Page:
Inmates in the Riverside County jails served a federal class-action lawsuit last week, claiming the county is subjecting them to cruel and unusual punishment by depriving them of basic medical and mental health care. Among other allegations, the complaint specifically alleges the county fails to identify serious health care conditions, provide timely care, administer appropriate medications, employ adequate staff and maintain adequate records. The inmates seek a court order requiring county officials to correct the alleged deficiencies.
More lawsuits are expected to be filed in California while counties adjust to the growing challenges stemming from the state’s public safety realignment legislation (AB 109 & AB 117). Signed into law in 2011, realignment sought to stem overcrowding in state prisons by shifting responsibility for those convicted of nonviolent, non-serious and non-sex crimes to county custody. Increasing jail populations associated with the realignment may strain staffing resources and facility capabilities. In addition, increased sentences may require the implementation of more sophisticated health care programs addressing chronic diseases and other long-term health care problems.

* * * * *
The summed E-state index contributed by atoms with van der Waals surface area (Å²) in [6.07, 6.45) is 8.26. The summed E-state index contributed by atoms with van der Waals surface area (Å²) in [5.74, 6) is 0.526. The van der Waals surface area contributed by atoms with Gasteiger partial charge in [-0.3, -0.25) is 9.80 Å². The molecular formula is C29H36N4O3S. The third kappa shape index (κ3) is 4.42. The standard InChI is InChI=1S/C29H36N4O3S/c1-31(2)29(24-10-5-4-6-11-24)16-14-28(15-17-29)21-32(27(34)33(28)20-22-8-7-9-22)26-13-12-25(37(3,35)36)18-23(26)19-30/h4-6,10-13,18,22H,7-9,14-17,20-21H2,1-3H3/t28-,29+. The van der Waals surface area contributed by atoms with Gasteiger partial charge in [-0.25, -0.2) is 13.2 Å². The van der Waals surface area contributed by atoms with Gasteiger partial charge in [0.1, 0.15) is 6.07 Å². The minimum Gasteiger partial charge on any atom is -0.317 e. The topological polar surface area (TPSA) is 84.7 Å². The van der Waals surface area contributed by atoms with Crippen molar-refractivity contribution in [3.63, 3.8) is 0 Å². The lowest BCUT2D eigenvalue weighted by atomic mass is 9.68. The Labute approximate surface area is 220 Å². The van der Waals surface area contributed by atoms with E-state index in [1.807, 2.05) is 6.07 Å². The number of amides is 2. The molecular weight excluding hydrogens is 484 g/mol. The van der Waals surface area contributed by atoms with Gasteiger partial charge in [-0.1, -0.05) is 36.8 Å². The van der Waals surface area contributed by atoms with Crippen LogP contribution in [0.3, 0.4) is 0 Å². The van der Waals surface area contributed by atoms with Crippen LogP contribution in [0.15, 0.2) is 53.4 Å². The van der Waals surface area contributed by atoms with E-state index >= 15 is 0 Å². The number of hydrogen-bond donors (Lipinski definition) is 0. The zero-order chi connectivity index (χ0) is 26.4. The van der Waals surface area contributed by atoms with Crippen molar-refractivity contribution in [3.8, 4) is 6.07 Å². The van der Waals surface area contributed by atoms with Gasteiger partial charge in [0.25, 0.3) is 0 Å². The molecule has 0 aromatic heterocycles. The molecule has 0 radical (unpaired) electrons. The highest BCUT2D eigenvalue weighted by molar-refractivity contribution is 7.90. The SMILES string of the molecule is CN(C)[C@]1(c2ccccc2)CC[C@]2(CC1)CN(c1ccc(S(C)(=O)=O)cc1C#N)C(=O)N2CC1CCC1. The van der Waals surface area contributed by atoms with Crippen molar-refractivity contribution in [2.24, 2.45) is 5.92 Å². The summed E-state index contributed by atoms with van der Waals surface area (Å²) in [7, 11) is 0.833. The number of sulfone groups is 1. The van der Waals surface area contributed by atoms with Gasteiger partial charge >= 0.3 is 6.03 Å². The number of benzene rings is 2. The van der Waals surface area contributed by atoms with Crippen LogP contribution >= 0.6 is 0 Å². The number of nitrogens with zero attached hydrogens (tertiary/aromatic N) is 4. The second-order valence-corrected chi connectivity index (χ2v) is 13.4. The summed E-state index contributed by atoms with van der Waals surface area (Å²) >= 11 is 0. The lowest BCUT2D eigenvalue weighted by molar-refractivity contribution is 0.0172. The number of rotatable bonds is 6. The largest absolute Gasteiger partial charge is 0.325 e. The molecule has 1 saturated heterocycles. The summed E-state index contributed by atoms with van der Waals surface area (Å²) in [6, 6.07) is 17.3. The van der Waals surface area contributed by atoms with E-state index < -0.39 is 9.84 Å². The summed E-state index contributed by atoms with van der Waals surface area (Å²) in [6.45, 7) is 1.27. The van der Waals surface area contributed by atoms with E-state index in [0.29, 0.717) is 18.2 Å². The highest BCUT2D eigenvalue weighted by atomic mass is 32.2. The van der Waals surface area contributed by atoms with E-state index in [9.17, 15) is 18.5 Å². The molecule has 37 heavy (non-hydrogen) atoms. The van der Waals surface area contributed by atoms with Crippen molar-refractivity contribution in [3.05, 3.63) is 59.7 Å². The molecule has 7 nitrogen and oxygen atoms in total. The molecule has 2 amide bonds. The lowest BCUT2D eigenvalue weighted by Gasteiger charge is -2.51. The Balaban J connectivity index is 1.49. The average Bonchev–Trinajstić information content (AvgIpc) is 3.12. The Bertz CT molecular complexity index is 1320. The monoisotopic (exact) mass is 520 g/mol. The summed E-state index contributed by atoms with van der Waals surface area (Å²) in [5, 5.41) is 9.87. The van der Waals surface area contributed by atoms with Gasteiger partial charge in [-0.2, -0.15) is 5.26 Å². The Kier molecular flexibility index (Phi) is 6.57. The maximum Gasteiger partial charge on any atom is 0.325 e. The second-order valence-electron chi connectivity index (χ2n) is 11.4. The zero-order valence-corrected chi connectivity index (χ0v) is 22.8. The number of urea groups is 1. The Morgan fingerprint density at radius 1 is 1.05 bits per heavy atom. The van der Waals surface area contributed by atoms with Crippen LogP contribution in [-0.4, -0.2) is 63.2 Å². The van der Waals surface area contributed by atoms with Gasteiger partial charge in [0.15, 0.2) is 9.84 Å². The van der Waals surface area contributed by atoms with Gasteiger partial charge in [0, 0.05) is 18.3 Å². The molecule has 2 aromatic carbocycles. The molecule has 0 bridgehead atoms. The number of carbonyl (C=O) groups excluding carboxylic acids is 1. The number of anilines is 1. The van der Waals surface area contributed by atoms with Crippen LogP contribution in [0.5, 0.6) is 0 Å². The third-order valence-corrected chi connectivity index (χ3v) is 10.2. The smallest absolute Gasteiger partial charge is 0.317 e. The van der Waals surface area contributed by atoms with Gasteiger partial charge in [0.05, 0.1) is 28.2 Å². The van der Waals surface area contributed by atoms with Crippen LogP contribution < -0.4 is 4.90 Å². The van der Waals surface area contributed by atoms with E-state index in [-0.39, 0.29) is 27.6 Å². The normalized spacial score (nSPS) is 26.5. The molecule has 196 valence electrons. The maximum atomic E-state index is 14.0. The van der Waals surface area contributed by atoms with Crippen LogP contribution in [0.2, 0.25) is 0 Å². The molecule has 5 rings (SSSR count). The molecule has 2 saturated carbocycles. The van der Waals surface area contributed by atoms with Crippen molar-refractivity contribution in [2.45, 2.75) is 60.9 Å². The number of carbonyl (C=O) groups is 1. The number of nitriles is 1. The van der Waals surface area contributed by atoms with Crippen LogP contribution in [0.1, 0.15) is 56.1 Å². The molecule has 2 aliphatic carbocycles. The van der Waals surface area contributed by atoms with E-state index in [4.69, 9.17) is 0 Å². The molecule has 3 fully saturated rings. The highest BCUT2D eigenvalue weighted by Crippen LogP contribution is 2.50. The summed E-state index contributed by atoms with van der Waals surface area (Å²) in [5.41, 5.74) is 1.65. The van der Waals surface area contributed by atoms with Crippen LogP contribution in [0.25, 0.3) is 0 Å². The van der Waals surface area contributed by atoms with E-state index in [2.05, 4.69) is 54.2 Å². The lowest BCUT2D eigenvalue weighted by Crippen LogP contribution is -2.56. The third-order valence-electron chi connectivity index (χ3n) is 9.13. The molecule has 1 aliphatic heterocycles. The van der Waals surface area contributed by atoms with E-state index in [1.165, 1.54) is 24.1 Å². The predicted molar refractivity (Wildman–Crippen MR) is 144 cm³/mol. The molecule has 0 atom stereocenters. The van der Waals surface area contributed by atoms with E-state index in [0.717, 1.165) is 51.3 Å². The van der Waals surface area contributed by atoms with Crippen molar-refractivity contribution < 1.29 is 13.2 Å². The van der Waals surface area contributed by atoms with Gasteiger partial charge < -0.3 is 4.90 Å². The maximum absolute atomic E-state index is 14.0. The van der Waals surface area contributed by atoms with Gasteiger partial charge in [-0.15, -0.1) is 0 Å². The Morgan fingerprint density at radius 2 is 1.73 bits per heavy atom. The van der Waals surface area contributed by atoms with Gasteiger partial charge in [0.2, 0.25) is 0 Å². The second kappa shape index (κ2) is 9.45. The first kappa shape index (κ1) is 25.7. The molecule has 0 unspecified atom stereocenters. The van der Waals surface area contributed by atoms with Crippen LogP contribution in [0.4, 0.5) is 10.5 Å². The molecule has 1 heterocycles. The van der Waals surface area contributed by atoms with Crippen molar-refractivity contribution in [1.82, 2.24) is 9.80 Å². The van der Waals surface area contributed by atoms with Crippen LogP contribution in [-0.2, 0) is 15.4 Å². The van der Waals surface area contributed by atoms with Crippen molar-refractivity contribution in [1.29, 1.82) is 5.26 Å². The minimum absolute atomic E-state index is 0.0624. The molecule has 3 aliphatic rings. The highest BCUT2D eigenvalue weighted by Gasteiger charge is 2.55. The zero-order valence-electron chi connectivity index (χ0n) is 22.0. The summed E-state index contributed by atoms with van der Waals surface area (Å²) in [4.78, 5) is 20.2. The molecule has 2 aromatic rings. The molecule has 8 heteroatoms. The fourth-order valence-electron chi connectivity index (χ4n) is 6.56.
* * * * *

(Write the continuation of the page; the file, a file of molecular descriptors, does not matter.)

The inmates in the Riverside County case are represented by, among others, the Prison Law Office, which has previously succeeded in challenging unconstitutional deprivations of health care in California’s statewide prison system. The Prison Law Office also represents inmates in similar class action lawsuits against Fresno County and the State of Arizona.
For questions regarding this case, public safety realignment or their implications for your county or public agency, please contact Jared Goldman -- who serves as chief counsel for the receiver of the California prison medical system -- in the firm’s Health Care practice group or your BB&K attorney.